2 There is a dangerous history, up to the present moment, of “blaming” enslaved peoples for their own slavery. These tropes emerge around Black slavery in America, and have also been a part of the discourse of holocaust denial. I do not mean to legitimate this kind of thinking in any way.

3 The story of Sarah being abducted and mistreated by Pharoah (Genesis 12), who then suffers from plagues, and ultimately Avraham and Sarah escape with great wealth, is also a foreshadow of Israel’s mistreatment in Egypt and the Exodus story. But my focus in this essay is on earlier moments where we were responsible for afflicting others—which one might ascribe to Avraham in his treatment of Sarah in that story, but this is not the story’s focus.

Ramban goes so far as to connect Sarah’s mistreatment of Hagar, mother of Yishmael, with his contemporary “Yishmaelites” (i.e. Muslims) afflicting Jews in his own time. Ramban on Bereishit 16:6: “ותענה שרי ותברח מפניה - חטאה אמנו בענוי הזה, וגם אברהם בהניחו לעשות כן, ושמע ה' אל עניה ונתן לה בן שיהא פרא אדם לענות זרע אברהם ושרה בכל מיני הענוי:”

5 My teacher and colleague Rabbi Shai Held points to other linguistic and thematic connections between Hagar and Israelite slavery in a profound essay on Parashat Lekh Lekha, “Are Jews Always the Victims?” available here: https://www.hadar.org/torah-resource/are-jews-always-victims. He also sees these two stories as mirror images, although he is not concerned with the causal relationship.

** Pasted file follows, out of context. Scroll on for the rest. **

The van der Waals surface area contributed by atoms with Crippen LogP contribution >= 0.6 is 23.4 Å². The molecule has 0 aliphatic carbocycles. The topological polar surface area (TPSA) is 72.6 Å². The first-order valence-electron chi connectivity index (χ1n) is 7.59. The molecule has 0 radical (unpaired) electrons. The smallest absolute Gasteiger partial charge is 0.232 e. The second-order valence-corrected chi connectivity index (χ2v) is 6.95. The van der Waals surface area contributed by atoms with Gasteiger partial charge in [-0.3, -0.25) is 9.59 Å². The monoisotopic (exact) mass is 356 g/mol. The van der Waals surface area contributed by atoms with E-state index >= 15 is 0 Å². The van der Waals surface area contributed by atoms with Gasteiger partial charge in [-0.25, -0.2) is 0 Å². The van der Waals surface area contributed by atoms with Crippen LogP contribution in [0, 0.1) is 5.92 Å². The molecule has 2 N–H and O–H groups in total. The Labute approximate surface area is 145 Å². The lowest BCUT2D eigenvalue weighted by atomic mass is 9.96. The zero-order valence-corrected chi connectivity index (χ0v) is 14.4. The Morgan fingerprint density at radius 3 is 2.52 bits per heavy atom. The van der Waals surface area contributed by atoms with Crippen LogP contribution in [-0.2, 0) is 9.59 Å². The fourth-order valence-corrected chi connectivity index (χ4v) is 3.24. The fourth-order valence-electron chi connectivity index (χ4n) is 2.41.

6 For more analysis of this scene, see my essay on Parashat VaYehi, “Unfinished Reconciliation: The Indirect Apology,” available here: https://www.hadar.org/torah-resource/unfinished-reconciliation.

7 R. Avraham ben Ha-Rambam on Genesis 50:18: “הנה אנחנו מכרנו אותך לעבד לכן שעבד אותנו לעבדים ויהיה זה עונשנו לא (עונש) אחר:” See also Ha’amek Davar there: “ויאמרו הננו לך לעבדים. בחשבם כי ישטמם יוסף וימכרם לעבדים, על כן אמרו אין לך לחשוב מחשבות היאך להשיב נקם, כי הננו מתרצים להיות לך לעבדים והרי הנקם:”

8 See my teacher and colleague R. Shai Held’s discussion of how Yosef learns from Sarah’s mistakes in his essay on Parashat VaYehi, “The Majesty of Restraint, Or: Joseph’s Shining Moment,” available here: https://www.hadar.org/torah-resource/majesty-restraint. He also charts the contrast between Yosef’s initial torturing of his brothers when they come to Egypt for food and don’t know who he is to his restraint in this moment.

9 Ha’amek Davar to Genesis 50:19: “כי התחת אלהים אני. הלא אתם עבדי אלהים, וכאשר תהיו עבדים לי הלא אני מקפח כבוד שמים ומקבל את עבדיו לי לעבדים, והיאך אפשר לעשות כן, הבמקום אלהים אני שאקבל את עבדיו לי לעבדים. ובדרך שאמרה תורה בס' ויקרא כ"ה נ"ה כי לי בני ישראל עבדים עבדי הם, ואין רצון הקדוש ברוך הוא ואין כבודו שיהיו נמכרים לעבדים לזולתו.” This is based on the Rabbinic interpretation of Leviticus 25:55—“My slaves, and not the slaves of slaves”—as found, for example, on Kiddushin 22b.

10 Minus the Egyptian priests. Obviously, on a peshat level, this is because he treats family differently. But that answer is not totally satisfying, especially as we have seen that he had reason to believe his brothers would actually be subservient to him.

11 Ramban on Genesis 47:19.

12 Thank you to Jamie Weisbach, member of Hadar’s Advanced Kollel, who brought this comment of the Bekhor Shor to my attention.